Modeling – Blender
The base model I did in Blender. I started with a Bezier Curve. I used the Mirror modifier to make it symmetrical.

Modeling a Heart - Bezier Curve - Mirror

I converted the curve to a Mesh. Modeling a Heart - Convert to Object

I did a little cleanup of the Vertices, by Merging a couple of oddly mirrored vertices to the center.
Modeling a Heart - Merge Vertices at Center

The detailing of my design, I wanted an outline of a heart in GlowFill. I’ve worked with hearts in the past and I knew that just scaling another heart down wasn’t going to do the trick. Inset is key to that!
MOdeling a Heart - Scale VersusInset
Scaling Versus Inset – Inset Will Give You Consistent Widths

I did an Inset of my face and did some manual cleanup of the vertices.

After that, it was just straight Extrusion to the heights I wanted.

The hook was just a cylinder subtracted from another cylinder (courtesy of the Boolean Modifier). I decided to keep the hook separate in case anyone wanted to print just straight up hearts.

At the end of my Blender session– I had two .STL files — my heart and my hook to make it a medallion.

Modeling – OpenSCAD
Although I had experimented with Python scripting for Blender roughly a year ago, OpenSCAD seemed easier and quicker for me. There is an Import command in OpenSCAD where you can pull in STL files. I went ahead and brought my Blender STL files into my OpenSCAD project and set a variable name for the “Child’s Name”. I was then able to rapidly run through and create 17 models for all my son’s classmates.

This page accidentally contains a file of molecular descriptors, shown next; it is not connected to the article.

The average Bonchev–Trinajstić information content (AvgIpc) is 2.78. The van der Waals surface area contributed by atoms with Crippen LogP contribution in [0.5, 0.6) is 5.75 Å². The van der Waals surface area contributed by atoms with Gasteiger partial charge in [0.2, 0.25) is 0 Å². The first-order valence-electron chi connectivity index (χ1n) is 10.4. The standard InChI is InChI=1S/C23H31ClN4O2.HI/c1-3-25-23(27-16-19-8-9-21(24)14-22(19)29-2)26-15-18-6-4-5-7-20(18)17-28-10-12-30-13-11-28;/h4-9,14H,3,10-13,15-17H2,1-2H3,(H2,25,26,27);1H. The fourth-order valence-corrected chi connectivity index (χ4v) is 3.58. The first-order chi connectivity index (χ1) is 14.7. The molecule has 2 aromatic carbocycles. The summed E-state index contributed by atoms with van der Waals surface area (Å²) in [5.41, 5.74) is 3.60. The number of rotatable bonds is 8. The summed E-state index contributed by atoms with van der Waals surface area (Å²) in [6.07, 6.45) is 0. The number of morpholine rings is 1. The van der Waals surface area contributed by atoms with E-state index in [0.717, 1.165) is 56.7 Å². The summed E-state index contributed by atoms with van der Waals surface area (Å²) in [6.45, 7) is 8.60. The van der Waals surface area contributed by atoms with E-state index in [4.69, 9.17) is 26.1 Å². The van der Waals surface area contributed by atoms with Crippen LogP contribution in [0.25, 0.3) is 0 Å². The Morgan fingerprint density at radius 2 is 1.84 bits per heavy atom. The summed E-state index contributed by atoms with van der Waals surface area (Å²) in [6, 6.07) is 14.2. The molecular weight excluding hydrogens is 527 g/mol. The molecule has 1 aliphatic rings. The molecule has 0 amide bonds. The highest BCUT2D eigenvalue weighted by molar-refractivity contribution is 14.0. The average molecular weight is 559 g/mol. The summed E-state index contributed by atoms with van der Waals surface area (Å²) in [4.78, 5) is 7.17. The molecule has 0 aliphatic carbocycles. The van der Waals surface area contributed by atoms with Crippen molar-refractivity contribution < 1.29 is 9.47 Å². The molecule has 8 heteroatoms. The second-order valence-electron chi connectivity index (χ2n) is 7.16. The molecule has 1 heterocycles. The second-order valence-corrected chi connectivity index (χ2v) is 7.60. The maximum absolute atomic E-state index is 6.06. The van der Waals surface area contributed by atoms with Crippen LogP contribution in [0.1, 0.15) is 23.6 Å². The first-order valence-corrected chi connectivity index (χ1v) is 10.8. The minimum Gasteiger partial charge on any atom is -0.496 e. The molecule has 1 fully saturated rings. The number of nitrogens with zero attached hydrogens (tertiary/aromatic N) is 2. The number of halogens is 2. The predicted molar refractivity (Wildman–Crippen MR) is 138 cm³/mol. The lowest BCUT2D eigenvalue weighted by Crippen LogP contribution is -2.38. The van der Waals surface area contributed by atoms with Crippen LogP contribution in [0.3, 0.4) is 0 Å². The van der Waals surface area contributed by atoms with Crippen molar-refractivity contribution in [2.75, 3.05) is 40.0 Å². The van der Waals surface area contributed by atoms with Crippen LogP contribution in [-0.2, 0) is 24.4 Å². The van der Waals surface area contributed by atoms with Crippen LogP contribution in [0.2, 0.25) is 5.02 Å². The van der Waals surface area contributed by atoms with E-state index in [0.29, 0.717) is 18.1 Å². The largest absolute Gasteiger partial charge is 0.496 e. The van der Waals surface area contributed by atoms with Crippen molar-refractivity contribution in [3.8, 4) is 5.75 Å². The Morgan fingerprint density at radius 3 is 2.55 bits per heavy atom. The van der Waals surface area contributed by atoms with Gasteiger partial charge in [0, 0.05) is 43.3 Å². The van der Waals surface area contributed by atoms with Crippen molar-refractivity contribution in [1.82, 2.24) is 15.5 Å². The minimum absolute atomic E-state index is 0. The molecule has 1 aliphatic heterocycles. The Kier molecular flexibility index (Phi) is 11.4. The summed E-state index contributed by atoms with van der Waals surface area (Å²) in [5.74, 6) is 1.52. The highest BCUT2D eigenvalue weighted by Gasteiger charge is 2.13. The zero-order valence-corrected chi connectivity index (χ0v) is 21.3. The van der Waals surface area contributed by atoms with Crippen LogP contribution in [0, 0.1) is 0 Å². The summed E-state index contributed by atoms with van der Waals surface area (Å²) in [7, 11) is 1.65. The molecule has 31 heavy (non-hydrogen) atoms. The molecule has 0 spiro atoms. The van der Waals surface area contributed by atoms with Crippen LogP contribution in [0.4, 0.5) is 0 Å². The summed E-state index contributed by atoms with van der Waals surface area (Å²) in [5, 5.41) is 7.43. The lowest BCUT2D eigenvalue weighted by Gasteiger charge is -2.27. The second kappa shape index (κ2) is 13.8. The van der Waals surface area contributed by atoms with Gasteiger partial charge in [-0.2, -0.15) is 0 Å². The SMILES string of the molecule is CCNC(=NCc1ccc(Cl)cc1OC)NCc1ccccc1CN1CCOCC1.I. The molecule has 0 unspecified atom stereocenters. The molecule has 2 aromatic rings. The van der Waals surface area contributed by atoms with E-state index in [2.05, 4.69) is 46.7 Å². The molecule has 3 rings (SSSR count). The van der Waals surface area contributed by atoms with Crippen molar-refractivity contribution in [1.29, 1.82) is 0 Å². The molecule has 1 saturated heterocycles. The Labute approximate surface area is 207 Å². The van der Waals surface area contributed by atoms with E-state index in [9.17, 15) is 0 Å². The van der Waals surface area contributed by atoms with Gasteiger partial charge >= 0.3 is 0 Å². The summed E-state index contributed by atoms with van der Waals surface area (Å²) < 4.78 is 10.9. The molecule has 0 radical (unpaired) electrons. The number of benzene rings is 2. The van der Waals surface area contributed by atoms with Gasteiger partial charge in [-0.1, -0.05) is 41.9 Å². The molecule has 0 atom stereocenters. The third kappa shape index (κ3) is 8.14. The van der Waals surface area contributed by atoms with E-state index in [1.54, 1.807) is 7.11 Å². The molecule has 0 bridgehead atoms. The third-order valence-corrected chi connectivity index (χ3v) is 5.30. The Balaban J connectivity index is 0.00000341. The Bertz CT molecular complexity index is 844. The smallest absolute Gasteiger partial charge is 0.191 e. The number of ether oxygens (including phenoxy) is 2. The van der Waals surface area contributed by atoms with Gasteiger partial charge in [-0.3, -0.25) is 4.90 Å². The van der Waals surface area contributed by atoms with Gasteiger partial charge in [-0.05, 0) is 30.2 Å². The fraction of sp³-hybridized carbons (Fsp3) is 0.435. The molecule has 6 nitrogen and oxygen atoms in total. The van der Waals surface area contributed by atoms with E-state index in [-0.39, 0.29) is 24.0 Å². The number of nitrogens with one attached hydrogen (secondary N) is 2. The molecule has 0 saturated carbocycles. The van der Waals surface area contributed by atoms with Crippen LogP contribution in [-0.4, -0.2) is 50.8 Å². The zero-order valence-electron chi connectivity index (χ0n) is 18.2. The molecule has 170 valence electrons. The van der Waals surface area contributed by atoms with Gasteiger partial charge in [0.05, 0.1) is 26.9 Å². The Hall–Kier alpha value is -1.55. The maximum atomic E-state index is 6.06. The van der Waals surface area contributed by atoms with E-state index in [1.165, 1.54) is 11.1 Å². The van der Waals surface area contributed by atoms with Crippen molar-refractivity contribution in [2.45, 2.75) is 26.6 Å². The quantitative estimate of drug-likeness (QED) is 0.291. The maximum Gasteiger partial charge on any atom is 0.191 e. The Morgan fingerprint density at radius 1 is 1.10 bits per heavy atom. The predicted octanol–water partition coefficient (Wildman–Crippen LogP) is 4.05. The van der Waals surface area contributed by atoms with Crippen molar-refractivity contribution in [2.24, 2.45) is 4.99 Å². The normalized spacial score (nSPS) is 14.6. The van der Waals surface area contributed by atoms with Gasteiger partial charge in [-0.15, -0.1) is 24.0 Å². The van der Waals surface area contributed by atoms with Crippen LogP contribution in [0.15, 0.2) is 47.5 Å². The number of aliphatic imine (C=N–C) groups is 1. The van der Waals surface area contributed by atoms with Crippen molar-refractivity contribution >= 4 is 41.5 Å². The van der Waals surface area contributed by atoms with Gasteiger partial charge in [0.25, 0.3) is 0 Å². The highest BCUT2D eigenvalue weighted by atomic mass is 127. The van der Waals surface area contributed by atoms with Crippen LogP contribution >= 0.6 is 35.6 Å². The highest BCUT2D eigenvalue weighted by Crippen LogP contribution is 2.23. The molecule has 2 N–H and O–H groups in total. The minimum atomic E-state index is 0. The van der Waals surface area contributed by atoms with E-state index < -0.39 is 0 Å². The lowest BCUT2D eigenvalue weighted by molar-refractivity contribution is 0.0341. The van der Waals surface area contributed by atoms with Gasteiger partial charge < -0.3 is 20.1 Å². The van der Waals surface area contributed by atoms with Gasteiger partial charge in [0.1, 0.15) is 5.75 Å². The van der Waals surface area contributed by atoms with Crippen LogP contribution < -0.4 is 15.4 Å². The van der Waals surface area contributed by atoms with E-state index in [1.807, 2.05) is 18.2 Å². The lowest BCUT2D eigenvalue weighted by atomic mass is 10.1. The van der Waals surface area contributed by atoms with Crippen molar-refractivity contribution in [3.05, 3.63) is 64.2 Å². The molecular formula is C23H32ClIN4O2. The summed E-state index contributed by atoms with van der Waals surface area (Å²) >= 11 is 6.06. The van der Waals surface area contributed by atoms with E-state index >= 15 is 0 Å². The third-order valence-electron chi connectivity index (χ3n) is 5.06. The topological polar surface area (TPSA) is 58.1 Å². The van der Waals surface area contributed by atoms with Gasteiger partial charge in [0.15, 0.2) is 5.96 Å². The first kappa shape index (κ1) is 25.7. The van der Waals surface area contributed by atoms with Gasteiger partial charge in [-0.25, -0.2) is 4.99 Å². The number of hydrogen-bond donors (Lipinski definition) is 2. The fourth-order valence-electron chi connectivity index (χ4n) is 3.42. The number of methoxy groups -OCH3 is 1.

child_name = "Adela";

   import("heart.stl", convexity=10);

  import("hook.stl", convexity=10);  

    text(child_name, halign="center", size=font_size);


Slicing and Printing – Simplify3D and MakerGear M2
I printed on my trusty MakerGear M2. Since I have a single extruder machine, I used Simplify3D to set up two processes to print my heart:

From 0.0 – 1.0mm, I printed in ColorFabb Traffic Red PLA/PHA. I printed in 0.25mm layer heights.
Slicing a Heart - First Process in Simplify3D

From 1.1 – 1.7mm, I printed in ColorFabb GlowFill. I printed those in 0.10mm heights. Usually I have found with detailing 3 or 4 layers were sufficient. In this case, because the GlowFill was a little translucent, going up to 6 and 7 layers made sure the text appeared more crisp and white. (It also gave me a little more leeway to recover if an edge came unstuck from the build plate).
Slicing a Heart - Second Process in Simplify3D

Quick Tip
And a quick tip. Sometimes parenting is harder than 3D Printing. When I printed my first batch of hearts, I was quite pleased. I showed my son and was ready for a positive response. It did not go well. I..uh… I kinda didn’t include his name in the first batch of hearts. He can read and he was quite miffed when he did not see his name. Luckily, I started an emergency print and was able to get back on his good side. But you can avoid such drama. Make sure to print your kids’ in the first batch. : )


On Thingiverse!
If you covet a heart for Valentine’s Day or a special occasion, I was able to make a Customizer on Thingiverse. Feel free to make your own.